Let me take you by the hand and
Lead you through the streets of London
I’ll show you something to make you change your mind.

‘Streets of London’, song, 1969, Ralph McTell

‘Myth and magic’ all around us, around me, around you wherever you are? Take for instance, the story of Bran. Bran the Blessed, sometimes called Bendigeidfran or Brân Fendigaidd, which means ‘ Blessed Raven’ in Welsh). He was a giant, a king of renown in Britain as recorded in the Mabinogion.

In one of the many battles mentioned in the Mabinogion, only seven men survived the battle, and they are told by a mortally wounded Bran to cut off his head. The story goes that they did this and (as sometimes happens in these ancient stories) Bran’s head continued to speak for some considerable time. Once silent, and some time later, the seven men take Bran’s head to (what is thought to be Grasshold Island, near Dyded in Wales).

There, they and the head remain for eighty years without perceiving the passage of time. They are later instructed to take Bran’s head to London, to White Hill where it is to be buried. Once there, they buried Bran’s head, and the thought was then, that because of that act the Kingdom would be protected against all foreign invasions and the country would remain and not fall. This is a wonderful story full of great meaning, imagery, ‘myth and magic’.

‘We are not makers of history. We are made by history’. Martin Luther King Jr

But, what of modern London?

Nearby is Subways (food), the Gourmet Burger Kitchen (food), and Wagamama’s (always my favourite food places, but I really don’t always have food on my mind) and there are many offices, tower blocks, businesses; and nestling along the bank of the River Thames on one side, the approach to Tower Bridge, Petty Wales, and the A3211 road and Tower Hill underground station on the other sides is the site of the Tower of London. This is one of my favourite historical sites in London.

That site, surrounded by ancient buildings and with other notable places within such as the Executioner’s Mound, the Torture Room and Traitors Gate, has, at its centre the actual Tower of London complex. The significant building there, built on a small hill (or mound) is the White Tower, built is the early 1080’s.

Could the White Tower be built on White Hill as mentioned in the Mabinogion? I like to think so, that there is a connection.

There is a long superstition, and if you’ve visited the Tower of London then the Yeoman Warders who guard the Tower will also tell you, that the ravens that hop around the grounds are important. Whilst they remain within the grounds of the Tower of London the Kingdom would be protected against all foreign invasions and the country would remain and not fall. Does that sound familiar?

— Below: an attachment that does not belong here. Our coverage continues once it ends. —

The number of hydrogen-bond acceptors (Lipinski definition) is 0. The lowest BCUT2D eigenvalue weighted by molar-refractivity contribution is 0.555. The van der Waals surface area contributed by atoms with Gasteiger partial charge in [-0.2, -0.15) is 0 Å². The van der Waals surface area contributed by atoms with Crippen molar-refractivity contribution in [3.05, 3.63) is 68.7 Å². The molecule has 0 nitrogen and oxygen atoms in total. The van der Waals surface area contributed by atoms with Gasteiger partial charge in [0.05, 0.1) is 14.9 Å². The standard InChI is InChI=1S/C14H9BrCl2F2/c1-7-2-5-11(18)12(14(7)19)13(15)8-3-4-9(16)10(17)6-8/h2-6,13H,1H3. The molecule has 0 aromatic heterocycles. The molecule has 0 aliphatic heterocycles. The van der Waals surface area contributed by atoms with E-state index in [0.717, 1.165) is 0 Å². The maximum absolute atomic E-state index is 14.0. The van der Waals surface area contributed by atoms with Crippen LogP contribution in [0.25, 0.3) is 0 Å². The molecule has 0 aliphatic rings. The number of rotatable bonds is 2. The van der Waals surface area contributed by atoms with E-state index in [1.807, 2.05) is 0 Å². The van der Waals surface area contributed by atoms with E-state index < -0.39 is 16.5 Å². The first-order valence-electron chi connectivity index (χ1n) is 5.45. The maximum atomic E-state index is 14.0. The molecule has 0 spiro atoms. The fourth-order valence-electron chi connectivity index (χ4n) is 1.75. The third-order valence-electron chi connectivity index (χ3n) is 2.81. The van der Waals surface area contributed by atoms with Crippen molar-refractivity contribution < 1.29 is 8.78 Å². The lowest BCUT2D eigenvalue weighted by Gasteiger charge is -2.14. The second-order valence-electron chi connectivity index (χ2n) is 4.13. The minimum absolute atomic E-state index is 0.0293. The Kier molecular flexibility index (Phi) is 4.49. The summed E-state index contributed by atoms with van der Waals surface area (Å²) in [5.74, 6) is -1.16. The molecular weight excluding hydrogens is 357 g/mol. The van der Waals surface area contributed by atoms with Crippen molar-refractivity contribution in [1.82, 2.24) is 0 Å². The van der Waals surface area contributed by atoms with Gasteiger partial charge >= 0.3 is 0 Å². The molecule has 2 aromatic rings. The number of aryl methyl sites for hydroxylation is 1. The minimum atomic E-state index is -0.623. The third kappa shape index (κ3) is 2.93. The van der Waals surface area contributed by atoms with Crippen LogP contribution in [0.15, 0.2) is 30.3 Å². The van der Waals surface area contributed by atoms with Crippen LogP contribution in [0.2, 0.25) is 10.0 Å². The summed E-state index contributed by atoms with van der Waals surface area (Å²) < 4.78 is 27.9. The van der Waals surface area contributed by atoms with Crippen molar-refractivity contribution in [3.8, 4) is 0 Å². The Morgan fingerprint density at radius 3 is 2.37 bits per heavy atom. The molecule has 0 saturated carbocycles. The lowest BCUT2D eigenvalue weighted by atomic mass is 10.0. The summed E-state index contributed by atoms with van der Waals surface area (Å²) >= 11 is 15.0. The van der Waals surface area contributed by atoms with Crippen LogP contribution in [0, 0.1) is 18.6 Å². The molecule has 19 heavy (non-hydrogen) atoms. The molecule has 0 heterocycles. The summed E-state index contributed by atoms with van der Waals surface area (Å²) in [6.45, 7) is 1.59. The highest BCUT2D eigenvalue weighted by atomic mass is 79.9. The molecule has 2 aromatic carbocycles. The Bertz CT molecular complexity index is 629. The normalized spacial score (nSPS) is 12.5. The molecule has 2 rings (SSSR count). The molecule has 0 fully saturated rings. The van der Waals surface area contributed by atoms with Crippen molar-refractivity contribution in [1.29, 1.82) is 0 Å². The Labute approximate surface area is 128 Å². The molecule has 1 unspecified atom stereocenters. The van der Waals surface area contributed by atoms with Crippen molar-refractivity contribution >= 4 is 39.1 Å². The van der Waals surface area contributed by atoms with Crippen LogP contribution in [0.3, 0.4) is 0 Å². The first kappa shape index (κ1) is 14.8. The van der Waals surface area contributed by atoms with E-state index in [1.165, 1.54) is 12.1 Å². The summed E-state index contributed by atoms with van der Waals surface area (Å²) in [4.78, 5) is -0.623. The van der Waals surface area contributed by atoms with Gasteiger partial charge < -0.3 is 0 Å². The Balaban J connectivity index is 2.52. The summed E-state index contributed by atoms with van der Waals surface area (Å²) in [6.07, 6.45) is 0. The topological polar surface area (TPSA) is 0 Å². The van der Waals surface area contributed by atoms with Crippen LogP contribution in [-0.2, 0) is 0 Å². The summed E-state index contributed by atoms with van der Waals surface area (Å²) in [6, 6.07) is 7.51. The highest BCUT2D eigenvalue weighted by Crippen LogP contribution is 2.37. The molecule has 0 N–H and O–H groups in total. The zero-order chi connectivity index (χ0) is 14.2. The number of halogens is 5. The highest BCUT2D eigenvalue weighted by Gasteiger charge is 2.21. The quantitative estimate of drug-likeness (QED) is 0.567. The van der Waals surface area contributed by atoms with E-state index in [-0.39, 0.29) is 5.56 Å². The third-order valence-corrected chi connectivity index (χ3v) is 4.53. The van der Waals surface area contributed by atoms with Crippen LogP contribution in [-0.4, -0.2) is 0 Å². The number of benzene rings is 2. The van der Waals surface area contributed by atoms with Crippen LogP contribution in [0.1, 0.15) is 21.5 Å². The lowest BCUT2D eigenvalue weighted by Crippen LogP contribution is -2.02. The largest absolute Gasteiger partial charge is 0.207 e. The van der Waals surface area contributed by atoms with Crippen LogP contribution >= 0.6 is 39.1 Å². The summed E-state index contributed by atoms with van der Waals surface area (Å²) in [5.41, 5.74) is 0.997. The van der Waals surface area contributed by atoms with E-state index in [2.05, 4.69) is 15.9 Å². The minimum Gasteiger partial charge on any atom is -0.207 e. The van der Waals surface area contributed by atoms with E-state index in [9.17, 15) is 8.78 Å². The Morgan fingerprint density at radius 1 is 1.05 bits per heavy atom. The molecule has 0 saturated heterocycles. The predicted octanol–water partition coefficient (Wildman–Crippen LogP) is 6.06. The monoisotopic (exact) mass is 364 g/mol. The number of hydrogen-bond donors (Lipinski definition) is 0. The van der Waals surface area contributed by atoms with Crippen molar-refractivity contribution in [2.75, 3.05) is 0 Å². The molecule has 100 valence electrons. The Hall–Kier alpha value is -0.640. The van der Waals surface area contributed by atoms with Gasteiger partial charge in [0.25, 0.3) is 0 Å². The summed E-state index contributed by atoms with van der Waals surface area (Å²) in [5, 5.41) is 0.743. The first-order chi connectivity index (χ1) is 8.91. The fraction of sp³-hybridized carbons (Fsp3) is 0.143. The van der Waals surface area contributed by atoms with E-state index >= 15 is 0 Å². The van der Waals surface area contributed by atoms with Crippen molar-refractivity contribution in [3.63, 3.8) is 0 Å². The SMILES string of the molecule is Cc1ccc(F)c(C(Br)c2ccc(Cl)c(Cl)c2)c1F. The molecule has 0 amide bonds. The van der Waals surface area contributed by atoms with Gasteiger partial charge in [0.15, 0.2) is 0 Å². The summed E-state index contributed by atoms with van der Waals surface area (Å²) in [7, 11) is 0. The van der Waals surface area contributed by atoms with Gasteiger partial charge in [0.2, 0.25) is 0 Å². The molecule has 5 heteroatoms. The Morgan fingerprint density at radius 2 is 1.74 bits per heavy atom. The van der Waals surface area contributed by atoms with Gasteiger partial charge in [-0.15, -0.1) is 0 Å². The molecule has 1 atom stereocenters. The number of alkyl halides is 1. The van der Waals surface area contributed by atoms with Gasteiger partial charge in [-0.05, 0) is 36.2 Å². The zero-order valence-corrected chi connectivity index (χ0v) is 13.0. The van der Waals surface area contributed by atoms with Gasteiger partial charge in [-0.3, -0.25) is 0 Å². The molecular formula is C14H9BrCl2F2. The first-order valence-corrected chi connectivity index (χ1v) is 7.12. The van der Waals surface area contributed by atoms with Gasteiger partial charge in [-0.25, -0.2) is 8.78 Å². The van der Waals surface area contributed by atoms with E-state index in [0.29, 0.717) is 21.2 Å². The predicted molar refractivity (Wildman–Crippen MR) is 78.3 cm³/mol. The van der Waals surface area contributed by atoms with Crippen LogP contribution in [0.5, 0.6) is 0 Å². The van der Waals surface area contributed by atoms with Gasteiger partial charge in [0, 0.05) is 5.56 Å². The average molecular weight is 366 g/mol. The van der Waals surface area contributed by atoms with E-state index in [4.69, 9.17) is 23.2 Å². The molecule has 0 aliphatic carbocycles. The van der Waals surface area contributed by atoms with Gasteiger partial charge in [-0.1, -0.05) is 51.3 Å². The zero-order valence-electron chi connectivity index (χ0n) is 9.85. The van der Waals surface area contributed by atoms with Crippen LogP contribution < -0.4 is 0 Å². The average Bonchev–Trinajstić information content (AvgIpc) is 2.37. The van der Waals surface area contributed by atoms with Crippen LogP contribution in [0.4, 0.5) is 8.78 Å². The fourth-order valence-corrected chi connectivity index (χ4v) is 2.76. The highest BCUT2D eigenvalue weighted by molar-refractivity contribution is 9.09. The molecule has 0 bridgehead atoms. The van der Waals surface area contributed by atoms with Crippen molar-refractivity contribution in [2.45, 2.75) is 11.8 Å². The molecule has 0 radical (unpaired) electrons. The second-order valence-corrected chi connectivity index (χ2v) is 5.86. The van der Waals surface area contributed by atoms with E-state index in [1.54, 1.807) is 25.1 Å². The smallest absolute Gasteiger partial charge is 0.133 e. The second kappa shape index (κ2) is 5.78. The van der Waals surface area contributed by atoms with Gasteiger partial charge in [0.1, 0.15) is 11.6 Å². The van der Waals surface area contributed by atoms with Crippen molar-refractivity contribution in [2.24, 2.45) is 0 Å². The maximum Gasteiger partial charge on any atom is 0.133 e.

Could the promise of protection for the realm be connected to Bran’s head and that ancient story, and the promise made when it was buried? I like to think so, especially as Bran’s proper name of Bendigeidfran or Brân Fendigaidd, means ‘Blessed Raven’ in Welsh.

There is a connection.

Brans head, I believe is buried there, the promise was given then, and still operates, perhaps conditional on the ravens, a reminder of Bran, remaining in the grounds of the Tower of London. Fortunately, the ravens have never left the Tower of London by their on accord and never will! Thus,  the realm is safe. There is some irony here.

Again, those who have visited the Tower of London and have heard the Yeoman Warders recite the myth will know that the wings of the ravens are ‘clipped’. The birds can hop, but not fly, and because of that the promise of the country’s safety is guaranteed against any foreign invasion.

‘It is above all by the imagination that we achieve perception and compassion and hope’. Ursula. Le Guin

And, so I’m still in London, a place of unbridled myth and magic, a place where another realm seems to operate unknown the many business workers that travel in daily, and I suspect that that is the same wherever you are, if you ‘scratch below the surface’, perceive afresh and suspend that twenty-first materialism that so easily clings to us and blinds us. If we don’t look anew we will only see the same mundane view; but if we look anew, perhaps using our imagination, then a whole new world, a world of both the physical and spiritual opens up, for, there is really more, oh so much more around us than meets the eye.

‘Ask and it will be given to you; seek and you will find; knock and the door will be opened to you.’ Matthew 7.7, The Book

Look around your locality. What do you see? Now take another look. Use your imagination. Take your time. Pause. Relax. Look deeper, and then deeper still. What do you really see?